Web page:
First two series of Cleveland Guardians season officially canceled
With no CBA in tow, Major League Baseball has moved to cancel the first two series of the season.
With no new collective bargaining agreement to speak of between the owners and the players, Major League Baseball has moved to cancel the first two series of the season, which is a total loss of 91 games across the league.
In other words, things are getting pretty darn bleak for the game of baseball.
What Does This Mean for the Cleveland Guardians?
For the Cleveland Guardians, this means fans won’t be getting a look at the new-look team on March 31 at Progressive Field as originally planned. And as of right now, there’s no telling when that might happen really.
The cancellation wipes out that opening series at home against the Kansas City Royals, along with the next series against the Minnesota Twins, which also would have been at home. Right now, the earliest the 2022 season will start is Friday, April 8 on the road against the Royals. But based on the state of negotiations right now, there’s an incredibly slim chance that actually happens.
As for spring training, that has been pushed back to at least March 12, but again, don’t start betting your life savings on that actually happening.
There’s a good chance the first month of the season gets completely wiped out at this point, which might have been the goal all along, depending on who you ask.
How Did We Get Here?
It doesn’t come as a surprise that things have come to this point, considering how far apart the owners and players still are in terms of a deal. Major League Baseball self-imposed a 5 p.m. deadline for a deal yesterday and implemented a PR campaign the night before to make it seem like something was close when that was never really the case.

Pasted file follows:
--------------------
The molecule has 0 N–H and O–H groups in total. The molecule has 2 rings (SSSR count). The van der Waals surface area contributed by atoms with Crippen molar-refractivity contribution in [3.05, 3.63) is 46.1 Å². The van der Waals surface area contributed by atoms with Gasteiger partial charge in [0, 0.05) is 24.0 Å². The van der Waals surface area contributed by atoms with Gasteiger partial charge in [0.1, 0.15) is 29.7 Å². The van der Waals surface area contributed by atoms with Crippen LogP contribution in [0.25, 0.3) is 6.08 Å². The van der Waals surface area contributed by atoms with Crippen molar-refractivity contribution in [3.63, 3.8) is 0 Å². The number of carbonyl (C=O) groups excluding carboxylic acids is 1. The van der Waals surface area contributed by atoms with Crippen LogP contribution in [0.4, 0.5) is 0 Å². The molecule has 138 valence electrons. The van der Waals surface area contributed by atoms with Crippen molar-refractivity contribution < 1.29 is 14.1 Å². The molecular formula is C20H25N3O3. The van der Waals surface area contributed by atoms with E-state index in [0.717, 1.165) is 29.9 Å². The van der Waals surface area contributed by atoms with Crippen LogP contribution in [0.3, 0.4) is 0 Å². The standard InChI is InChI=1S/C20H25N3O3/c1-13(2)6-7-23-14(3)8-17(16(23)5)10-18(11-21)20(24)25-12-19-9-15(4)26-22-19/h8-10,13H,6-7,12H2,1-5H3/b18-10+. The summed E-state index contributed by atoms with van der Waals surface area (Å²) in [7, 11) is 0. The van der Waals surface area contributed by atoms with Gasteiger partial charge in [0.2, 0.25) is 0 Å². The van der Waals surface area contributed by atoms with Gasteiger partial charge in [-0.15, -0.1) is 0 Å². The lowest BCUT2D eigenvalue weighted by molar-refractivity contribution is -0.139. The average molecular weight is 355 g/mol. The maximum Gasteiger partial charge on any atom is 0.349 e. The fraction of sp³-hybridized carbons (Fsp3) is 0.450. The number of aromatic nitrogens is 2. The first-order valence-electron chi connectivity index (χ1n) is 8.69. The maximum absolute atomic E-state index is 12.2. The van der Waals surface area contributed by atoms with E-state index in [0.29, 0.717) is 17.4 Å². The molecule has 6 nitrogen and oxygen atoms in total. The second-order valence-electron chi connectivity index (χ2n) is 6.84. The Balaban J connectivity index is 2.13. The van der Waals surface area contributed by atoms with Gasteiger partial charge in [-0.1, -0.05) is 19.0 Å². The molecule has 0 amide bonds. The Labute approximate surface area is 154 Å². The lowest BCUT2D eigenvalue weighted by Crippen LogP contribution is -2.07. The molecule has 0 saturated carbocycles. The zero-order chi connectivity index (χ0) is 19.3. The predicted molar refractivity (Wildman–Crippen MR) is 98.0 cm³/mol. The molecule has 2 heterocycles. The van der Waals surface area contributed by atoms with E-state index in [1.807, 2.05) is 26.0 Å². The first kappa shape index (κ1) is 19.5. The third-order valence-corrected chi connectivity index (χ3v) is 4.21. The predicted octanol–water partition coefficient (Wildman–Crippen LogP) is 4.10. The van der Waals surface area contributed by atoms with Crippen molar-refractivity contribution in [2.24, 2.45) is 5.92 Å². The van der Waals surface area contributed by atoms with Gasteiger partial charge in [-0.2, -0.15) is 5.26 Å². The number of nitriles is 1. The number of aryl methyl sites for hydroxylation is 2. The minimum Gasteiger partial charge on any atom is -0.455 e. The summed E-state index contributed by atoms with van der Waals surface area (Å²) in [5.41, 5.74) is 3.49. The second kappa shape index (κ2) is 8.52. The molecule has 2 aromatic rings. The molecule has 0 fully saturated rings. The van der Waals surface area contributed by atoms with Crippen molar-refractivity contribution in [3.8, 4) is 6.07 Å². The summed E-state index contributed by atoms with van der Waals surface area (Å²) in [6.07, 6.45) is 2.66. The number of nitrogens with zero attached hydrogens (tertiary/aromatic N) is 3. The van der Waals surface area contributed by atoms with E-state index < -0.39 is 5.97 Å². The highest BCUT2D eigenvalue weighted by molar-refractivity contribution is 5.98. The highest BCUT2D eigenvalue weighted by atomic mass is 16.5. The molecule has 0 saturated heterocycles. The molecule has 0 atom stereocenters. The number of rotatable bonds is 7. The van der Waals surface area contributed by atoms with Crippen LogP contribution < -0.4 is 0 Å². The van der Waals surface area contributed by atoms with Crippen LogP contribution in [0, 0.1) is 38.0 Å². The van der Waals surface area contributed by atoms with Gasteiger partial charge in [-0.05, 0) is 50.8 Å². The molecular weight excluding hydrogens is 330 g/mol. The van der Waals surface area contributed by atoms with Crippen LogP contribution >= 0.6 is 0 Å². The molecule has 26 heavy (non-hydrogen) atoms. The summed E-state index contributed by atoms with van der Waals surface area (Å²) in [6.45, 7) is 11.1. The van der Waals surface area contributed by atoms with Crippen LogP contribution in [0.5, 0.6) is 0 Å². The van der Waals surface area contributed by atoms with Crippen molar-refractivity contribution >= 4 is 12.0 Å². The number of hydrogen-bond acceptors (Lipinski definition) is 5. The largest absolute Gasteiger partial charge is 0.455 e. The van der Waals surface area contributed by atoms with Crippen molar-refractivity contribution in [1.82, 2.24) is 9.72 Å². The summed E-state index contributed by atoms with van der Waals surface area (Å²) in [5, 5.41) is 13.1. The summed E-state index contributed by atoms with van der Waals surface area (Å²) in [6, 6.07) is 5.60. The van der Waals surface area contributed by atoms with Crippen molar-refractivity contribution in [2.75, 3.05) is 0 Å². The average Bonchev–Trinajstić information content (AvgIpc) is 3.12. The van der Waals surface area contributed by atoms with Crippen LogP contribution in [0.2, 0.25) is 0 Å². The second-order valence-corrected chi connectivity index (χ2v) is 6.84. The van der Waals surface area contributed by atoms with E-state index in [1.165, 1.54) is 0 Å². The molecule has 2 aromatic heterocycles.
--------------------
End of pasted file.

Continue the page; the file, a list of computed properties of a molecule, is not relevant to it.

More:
The only thing MLB’s owners really care about at this point is controlling the narrative, and by all accounts, they appear intent on trying to simply break the players’ union with no regard for what it might do to the 2022 season. They have never had the intention of negotiating in good faith. After all, these are billionaires we’re talking about, trying to squeeze the players who won’t be getting paid for any games lost.
To the union’s credit, the players have remained united against the owners and their shameful inability to pay players what they’re worth while trying to distort the real situation through the media.
Sad, typical owner stuff, as you might have guessed.
Hopefully this proves to be horribly wrong, but it just doesn’t feel now like we’ll be getting Cleveland Guardians baseball anytime soon.